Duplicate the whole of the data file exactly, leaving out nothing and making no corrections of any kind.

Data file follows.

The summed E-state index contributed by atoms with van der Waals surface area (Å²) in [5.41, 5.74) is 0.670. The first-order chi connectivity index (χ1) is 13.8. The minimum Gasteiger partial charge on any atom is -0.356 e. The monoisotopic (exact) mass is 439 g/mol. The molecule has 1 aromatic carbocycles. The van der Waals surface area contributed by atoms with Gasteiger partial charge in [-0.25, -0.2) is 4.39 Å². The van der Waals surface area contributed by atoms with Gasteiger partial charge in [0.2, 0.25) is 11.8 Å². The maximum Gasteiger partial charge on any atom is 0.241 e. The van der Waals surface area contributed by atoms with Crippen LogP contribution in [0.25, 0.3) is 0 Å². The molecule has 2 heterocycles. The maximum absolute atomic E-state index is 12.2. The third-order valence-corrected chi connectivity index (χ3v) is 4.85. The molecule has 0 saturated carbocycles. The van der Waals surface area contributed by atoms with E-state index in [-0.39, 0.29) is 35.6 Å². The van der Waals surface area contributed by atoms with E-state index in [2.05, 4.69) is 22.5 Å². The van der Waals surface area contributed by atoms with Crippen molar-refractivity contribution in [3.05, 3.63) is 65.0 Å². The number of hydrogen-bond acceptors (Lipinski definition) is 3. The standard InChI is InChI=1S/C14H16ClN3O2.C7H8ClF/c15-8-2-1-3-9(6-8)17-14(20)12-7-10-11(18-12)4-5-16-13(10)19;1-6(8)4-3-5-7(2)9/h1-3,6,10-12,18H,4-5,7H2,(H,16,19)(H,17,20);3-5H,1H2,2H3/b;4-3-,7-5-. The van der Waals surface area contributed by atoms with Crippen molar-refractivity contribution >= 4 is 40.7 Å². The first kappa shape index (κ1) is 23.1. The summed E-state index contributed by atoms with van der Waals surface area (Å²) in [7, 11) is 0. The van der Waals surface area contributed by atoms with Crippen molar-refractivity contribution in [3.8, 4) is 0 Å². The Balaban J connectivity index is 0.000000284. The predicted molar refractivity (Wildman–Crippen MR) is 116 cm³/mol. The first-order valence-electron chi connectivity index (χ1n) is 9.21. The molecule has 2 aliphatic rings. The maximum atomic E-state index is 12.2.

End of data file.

The summed E-state index contributed by atoms with van der Waals surface area (Å²) in [5.41, 5.74) is 0.670. The first-order chi connectivity index (χ1) is 13.8. The minimum Gasteiger partial charge on any atom is -0.356 e. The monoisotopic (exact) mass is 439 g/mol. The molecule has 1 aromatic carbocycles. The van der Waals surface area contributed by atoms with Gasteiger partial charge in [-0.25, -0.2) is 4.39 Å². The van der Waals surface area contributed by atoms with Gasteiger partial charge in [0.2, 0.25) is 11.8 Å². The maximum Gasteiger partial charge on any atom is 0.241 e. The van der Waals surface area contributed by atoms with Crippen LogP contribution in [0.25, 0.3) is 0 Å². The molecule has 2 heterocycles. The maximum absolute atomic E-state index is 12.2. The third-order valence-corrected chi connectivity index (χ3v) is 4.85. The molecule has 0 saturated carbocycles. The van der Waals surface area contributed by atoms with E-state index in [-0.39, 0.29) is 35.6 Å². The van der Waals surface area contributed by atoms with E-state index in [2.05, 4.69) is 22.5 Å². The van der Waals surface area contributed by atoms with Crippen molar-refractivity contribution in [3.05, 3.63) is 65.0 Å². The number of hydrogen-bond acceptors (Lipinski definition) is 3. The standard InChI is InChI=1S/C14H16ClN3O2.C7H8ClF/c15-8-2-1-3-9(6-8)17-14(20)12-7-10-11(18-12)4-5-16-13(10)19;1-6(8)4-3-5-7(2)9/h1-3,6,10-12,18H,4-5,7H2,(H,16,19)(H,17,20);3-5H,1H2,2H3/b;4-3-,7-5-. The van der Waals surface area contributed by atoms with Crippen molar-refractivity contribution >= 4 is 40.7 Å². The first kappa shape index (κ1) is 23.1. The summed E-state index contributed by atoms with van der Waals surface area (Å²) in [7, 11) is 0. The van der Waals surface area contributed by atoms with Crippen molar-refractivity contribution in [3.8, 4) is 0 Å². The Balaban J connectivity index is 0.000000284. The predicted molar refractivity (Wildman–Crippen MR) is 116 cm³/mol. The first-order valence-electron chi connectivity index (χ1n) is 9.21. The molecule has 2 aliphatic rings. The maximum atomic E-state index is 12.2.